Much has been heard about Social Security being “in crisis.” It isn’t. Very long term, there’s a potential problem if current longevity trends continue. We are living a lot longer, and sometime around 2040 there might be more people collecting than paying in. We shouldn’t ignore it altogether. But the so-called crisis isn’t why George W. Bush wants to gradually substitute private investment accounts for part of the trust fund. Like everything else in the Karl Rove White House, it’s a smokescreen.

Bush isn’t the sharpest tack on the bulletin board, needless to say, but his Wall Street friends have surely reminded him of what is bound to happen if a flood of new money pours into mutual funds and stocks all at once. That’s right…a bull market that will make the 1990s look tame. A new generation of Gordon Gekkos will proclaim that greed is good, indeed.

And that’s the whole point. Republicans have never forgiven Bill Clinton for anything. It’s not just about Monica Lewinsky. How unjust for Bush that a bull market in stocks ended just as Clinton left office! How unfair that the budget surplus under Clinton, created by the technology boom, quickly vanished as a recession set in! How awful that those terrorists waited until 2001 to fly planes into the World Trade Center and the Pentagon! Why couldn’t we blame Clinton for all that?

What drives stock prices, after all? Good economic news? Not really…because bullish announcements are usually discounted by the market, stocks more often go down. All economic news is both good and bad, anyway. A strong economy produces rising corporate earnings (good) but also engenders rising interest rates (bad). A weak economy is bad for earnings, but allows the Federal Reserve to cut interest rates; that’s good for stocks. Wall Street is usually conflicted by good news, in fact---except for that very rare bombshell, like an unexpected rate cut from “the Fed.” At the moment, of course, that isn’t going to happen, and the Bush administration knows it.

Do corporate earnings move the market? Sometimes they do, but don’t bet the rent money on it. If earnings growth is driven by rising inflation, stocks are more likely to fall, because price-earnings ratios contract with inflation and with the higher interest rates that follow. If corporations grow earnings through productivity, that’s non-inflationary, but it also means employment growth lags behind the economy or even stagnates, as jobs are outsourced overseas and workers are replaced by machines. That means fewer people contributing to 401-k plans, and fewer people bullish about the future.

In reality, the only sure way to create a bull market, and enjoy the reflected glow of approval it implies for a president, is to find a new source of funds. That’s where privatizing Social Security comes in. Create a new investment account, and the laws of physics take over. Momentum defies gravity. Remember what happened in the 1980s, when everyone, even the wealthiest taxpayer, was suddenly invited to open an I.R.A. account?

Speculators inevitably sense what’s happening, and they join the crowd. In fact, clever traders won’t wait…they’ll be buying stocks and driving prices up as soon as it becomes clear a privatization bill is going to pass, months before the first dollar arrives.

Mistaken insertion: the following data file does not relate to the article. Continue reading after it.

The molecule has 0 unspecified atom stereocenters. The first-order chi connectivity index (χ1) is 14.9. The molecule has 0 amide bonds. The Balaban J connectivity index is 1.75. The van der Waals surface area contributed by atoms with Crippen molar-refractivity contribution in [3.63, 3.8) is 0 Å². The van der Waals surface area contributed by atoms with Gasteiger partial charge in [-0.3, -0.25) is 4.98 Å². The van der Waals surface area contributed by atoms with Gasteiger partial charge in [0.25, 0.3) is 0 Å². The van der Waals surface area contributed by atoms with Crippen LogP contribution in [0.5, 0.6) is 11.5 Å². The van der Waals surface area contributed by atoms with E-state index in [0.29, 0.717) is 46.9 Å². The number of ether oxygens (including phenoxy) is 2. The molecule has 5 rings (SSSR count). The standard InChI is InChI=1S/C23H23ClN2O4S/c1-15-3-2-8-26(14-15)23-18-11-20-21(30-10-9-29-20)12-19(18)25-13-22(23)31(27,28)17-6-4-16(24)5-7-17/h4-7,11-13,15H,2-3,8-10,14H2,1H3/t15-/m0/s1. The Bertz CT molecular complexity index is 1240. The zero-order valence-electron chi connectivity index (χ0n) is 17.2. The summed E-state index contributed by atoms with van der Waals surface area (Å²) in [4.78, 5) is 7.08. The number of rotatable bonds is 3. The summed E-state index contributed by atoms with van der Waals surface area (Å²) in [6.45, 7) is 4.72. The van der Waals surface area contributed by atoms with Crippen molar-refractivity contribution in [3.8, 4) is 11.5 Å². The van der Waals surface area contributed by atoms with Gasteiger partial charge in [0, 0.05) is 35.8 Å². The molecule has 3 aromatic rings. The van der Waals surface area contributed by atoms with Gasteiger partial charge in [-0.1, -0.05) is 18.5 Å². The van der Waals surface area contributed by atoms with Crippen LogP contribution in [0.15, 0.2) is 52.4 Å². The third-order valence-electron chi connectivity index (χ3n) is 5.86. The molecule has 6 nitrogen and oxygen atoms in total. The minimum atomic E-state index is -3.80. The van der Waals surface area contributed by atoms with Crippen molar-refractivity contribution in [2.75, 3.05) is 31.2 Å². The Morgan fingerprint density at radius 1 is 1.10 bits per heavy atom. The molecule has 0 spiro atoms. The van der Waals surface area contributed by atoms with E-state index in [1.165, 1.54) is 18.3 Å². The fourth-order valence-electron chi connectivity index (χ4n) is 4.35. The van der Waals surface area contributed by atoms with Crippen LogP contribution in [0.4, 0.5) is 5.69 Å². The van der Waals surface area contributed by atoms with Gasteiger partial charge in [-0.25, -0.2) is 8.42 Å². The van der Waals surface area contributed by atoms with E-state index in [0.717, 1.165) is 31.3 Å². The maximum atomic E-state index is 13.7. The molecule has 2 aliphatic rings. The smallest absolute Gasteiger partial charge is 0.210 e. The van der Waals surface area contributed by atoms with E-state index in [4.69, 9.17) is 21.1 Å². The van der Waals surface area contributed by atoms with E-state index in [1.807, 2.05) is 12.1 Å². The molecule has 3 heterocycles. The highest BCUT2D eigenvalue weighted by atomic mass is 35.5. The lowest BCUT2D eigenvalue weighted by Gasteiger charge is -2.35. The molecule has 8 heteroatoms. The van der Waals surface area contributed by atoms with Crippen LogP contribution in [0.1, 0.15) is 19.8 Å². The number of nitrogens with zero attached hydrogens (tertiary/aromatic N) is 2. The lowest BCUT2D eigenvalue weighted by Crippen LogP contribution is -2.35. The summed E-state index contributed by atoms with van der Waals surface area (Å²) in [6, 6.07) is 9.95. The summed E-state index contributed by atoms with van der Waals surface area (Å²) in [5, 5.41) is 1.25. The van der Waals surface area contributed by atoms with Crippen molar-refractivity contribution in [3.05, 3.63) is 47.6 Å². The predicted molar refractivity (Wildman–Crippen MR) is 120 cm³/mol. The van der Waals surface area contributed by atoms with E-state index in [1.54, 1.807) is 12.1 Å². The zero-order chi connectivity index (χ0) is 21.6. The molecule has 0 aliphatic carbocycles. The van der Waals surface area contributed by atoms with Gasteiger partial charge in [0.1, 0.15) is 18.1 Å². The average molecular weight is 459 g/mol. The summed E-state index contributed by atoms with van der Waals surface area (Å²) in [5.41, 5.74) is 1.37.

If Bush gets his way and privatization of Social Security is passed during this session of Congress, the Dow Jones Industrial Average will have already risen several thousand points by the time he signs the legislation. Next, as the cash flow arrives on the street, money managers will be forced to invest it, even at the higher prices created by speculators, because nobody pays investment fees to a manager to hold cash. That will drive prices higher still. It will be the late ‘90s all over again. George W. Bush will have a bull market to match Bill Clinton’s, and the tax receipts from realized capital gains will begin to lower the deficit…all things being equal, which they rarely are.

Of course, sometime toward the end of Bush’s second term, stock valuations will have risen to unrealistic levels. Pouring money into stocks can only push their prices up, but it never does anything to help the intrinsic value of the underlying company. For example, if the book value of XYZ stock (corporate net worth divided by number of shares outstanding) is $20 today with the stock selling for $30, an influx of new capital could drive the market price to $50 while the company’s book value remained at $20. The eventual result of such a dichotomy is a bear market. The stocks that have risen the farthest become the most vulnerable.

That’s what happened in 2000, after a half-decade of bubble economics, overnight millionaires, low unemployment, and self-directed retirement plans that eschewed safety in favor of aggressive purchase of dot-com stocks. And that’s what will certainly happen again after the privatization boom has lasted a couple of years. The difference this time, of course, will be that the Social Security System will have been compromised, along with the stock market. The people who opened private accounts most recently will lose money, just as those who enter a pyramid scheme at the end have to lose. Privatization of Social Security will have been exposed as a bureaucrat’s Ponzi scheme.

By then, of course, George W. Bush, who doesn’t need Social Security, will be heading back to Crawford. There’s always brush to clear, it seems.